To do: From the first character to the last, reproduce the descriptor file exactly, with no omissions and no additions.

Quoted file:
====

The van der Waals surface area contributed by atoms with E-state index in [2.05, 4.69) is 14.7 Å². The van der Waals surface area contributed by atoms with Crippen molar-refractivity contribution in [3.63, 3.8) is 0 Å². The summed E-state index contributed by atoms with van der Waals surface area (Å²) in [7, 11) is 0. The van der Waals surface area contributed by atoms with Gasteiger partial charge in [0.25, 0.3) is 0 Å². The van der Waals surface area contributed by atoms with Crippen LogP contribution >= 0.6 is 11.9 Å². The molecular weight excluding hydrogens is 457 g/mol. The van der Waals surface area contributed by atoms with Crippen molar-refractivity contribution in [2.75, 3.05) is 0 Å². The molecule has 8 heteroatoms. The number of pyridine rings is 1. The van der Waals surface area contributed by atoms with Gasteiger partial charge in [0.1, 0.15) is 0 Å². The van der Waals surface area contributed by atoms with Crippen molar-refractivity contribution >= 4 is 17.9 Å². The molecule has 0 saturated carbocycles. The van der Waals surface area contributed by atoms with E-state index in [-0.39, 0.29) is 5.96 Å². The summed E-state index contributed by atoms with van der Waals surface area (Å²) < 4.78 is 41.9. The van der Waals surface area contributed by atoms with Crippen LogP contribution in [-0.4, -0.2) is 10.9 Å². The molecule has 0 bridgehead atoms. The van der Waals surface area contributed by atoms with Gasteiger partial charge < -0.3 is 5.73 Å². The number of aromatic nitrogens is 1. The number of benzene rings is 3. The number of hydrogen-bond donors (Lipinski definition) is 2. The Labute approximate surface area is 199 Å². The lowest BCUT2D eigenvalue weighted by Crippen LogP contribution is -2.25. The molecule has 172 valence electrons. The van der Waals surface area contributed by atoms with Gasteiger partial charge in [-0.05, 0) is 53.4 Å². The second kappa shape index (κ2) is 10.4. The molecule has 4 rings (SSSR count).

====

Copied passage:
The van der Waals surface area contributed by atoms with E-state index in [2.05, 4.69) is 14.7 Å². The van der Waals surface area contributed by atoms with Crippen molar-refractivity contribution in [3.63, 3.8) is 0 Å². The summed E-state index contributed by atoms with van der Waals surface area (Å²) in [7, 11) is 0. The van der Waals surface area contributed by atoms with Gasteiger partial charge in [0.25, 0.3) is 0 Å². The van der Waals surface area contributed by atoms with Crippen LogP contribution >= 0.6 is 11.9 Å². The molecular weight excluding hydrogens is 457 g/mol. The van der Waals surface area contributed by atoms with Crippen molar-refractivity contribution in [2.75, 3.05) is 0 Å². The molecule has 8 heteroatoms. The number of pyridine rings is 1. The van der Waals surface area contributed by atoms with Gasteiger partial charge in [0.1, 0.15) is 0 Å². The van der Waals surface area contributed by atoms with Crippen molar-refractivity contribution >= 4 is 17.9 Å². The molecule has 0 saturated carbocycles. The van der Waals surface area contributed by atoms with E-state index in [-0.39, 0.29) is 5.96 Å². The summed E-state index contributed by atoms with van der Waals surface area (Å²) < 4.78 is 41.9. The van der Waals surface area contributed by atoms with Crippen LogP contribution in [-0.4, -0.2) is 10.9 Å². The molecule has 0 bridgehead atoms. The van der Waals surface area contributed by atoms with Gasteiger partial charge < -0.3 is 5.73 Å². The number of aromatic nitrogens is 1. The number of benzene rings is 3. The number of hydrogen-bond donors (Lipinski definition) is 2. The Labute approximate surface area is 199 Å². The lowest BCUT2D eigenvalue weighted by Crippen LogP contribution is -2.25. The molecule has 172 valence electrons. The van der Waals surface area contributed by atoms with Gasteiger partial charge in [-0.05, 0) is 53.4 Å². The second kappa shape index (κ2) is 10.4. The molecule has 4 rings (SSSR count).